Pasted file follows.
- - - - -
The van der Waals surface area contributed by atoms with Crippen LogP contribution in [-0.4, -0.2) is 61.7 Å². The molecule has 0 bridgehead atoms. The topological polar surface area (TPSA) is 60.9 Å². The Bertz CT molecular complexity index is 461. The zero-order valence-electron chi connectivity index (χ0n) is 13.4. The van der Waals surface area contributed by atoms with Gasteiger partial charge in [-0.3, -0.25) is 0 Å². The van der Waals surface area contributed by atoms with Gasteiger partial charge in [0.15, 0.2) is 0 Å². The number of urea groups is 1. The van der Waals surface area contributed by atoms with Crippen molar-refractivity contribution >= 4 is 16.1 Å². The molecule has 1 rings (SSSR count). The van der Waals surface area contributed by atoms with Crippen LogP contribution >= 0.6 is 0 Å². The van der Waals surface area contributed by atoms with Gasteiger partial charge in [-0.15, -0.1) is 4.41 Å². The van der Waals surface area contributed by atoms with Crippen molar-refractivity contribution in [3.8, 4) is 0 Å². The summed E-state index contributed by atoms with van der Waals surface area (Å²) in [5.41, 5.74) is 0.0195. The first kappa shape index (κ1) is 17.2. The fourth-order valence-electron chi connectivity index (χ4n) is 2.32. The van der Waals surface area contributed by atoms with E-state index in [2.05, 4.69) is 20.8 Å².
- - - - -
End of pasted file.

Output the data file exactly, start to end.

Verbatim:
The van der Waals surface area contributed by atoms with Crippen LogP contribution in [-0.4, -0.2) is 61.7 Å². The molecule has 0 bridgehead atoms. The topological polar surface area (TPSA) is 60.9 Å². The Bertz CT molecular complexity index is 461. The zero-order valence-electron chi connectivity index (χ0n) is 13.4. The van der Waals surface area contributed by atoms with Gasteiger partial charge in [-0.3, -0.25) is 0 Å². The van der Waals surface area contributed by atoms with Gasteiger partial charge in [0.15, 0.2) is 0 Å². The number of urea groups is 1. The van der Waals surface area contributed by atoms with Crippen molar-refractivity contribution >= 4 is 16.1 Å². The molecule has 1 rings (SSSR count). The van der Waals surface area contributed by atoms with Crippen LogP contribution >= 0.6 is 0 Å². The van der Waals surface area contributed by atoms with Gasteiger partial charge in [-0.15, -0.1) is 4.41 Å². The van der Waals surface area contributed by atoms with Crippen molar-refractivity contribution in [3.8, 4) is 0 Å². The summed E-state index contributed by atoms with van der Waals surface area (Å²) in [5.41, 5.74) is 0.0195. The first kappa shape index (κ1) is 17.2. The fourth-order valence-electron chi connectivity index (χ4n) is 2.32. The van der Waals surface area contributed by atoms with E-state index in [2.05, 4.69) is 20.8 Å².